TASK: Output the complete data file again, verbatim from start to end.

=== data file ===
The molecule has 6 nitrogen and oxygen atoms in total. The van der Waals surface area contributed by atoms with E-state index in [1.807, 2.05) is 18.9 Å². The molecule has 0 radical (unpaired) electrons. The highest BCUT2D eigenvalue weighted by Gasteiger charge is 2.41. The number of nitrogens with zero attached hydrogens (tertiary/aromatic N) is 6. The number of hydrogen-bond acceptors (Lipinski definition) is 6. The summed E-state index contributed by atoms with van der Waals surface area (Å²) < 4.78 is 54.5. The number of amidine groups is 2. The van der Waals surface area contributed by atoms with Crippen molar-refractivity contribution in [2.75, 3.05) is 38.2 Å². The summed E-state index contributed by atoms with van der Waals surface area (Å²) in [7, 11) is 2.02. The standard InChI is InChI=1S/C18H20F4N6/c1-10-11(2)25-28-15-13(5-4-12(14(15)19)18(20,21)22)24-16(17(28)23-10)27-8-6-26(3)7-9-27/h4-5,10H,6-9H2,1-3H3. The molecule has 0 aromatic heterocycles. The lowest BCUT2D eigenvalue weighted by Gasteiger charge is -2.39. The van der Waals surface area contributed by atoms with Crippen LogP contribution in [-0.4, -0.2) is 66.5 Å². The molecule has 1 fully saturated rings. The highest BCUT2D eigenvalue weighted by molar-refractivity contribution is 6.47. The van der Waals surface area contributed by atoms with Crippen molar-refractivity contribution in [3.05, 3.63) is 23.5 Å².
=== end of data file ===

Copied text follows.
The molecule has 6 nitrogen and oxygen atoms in total. The van der Waals surface area contributed by atoms with E-state index in [1.807, 2.05) is 18.9 Å². The molecule has 0 radical (unpaired) electrons. The highest BCUT2D eigenvalue weighted by Gasteiger charge is 2.41. The number of nitrogens with zero attached hydrogens (tertiary/aromatic N) is 6. The number of hydrogen-bond acceptors (Lipinski definition) is 6. The summed E-state index contributed by atoms with van der Waals surface area (Å²) < 4.78 is 54.5. The number of amidine groups is 2. The van der Waals surface area contributed by atoms with Crippen molar-refractivity contribution in [2.75, 3.05) is 38.2 Å². The summed E-state index contributed by atoms with van der Waals surface area (Å²) in [7, 11) is 2.02. The standard InChI is InChI=1S/C18H20F4N6/c1-10-11(2)25-28-15-13(5-4-12(14(15)19)18(20,21)22)24-16(17(28)23-10)27-8-6-26(3)7-9-27/h4-5,10H,6-9H2,1-3H3. The molecule has 0 aromatic heterocycles. The lowest BCUT2D eigenvalue weighted by Gasteiger charge is -2.39. The van der Waals surface area contributed by atoms with Crippen LogP contribution in [-0.4, -0.2) is 66.5 Å². The molecule has 1 fully saturated rings. The highest BCUT2D eigenvalue weighted by molar-refractivity contribution is 6.47. The van der Waals surface area contributed by atoms with Crippen molar-refractivity contribution in [3.05, 3.63) is 23.5 Å².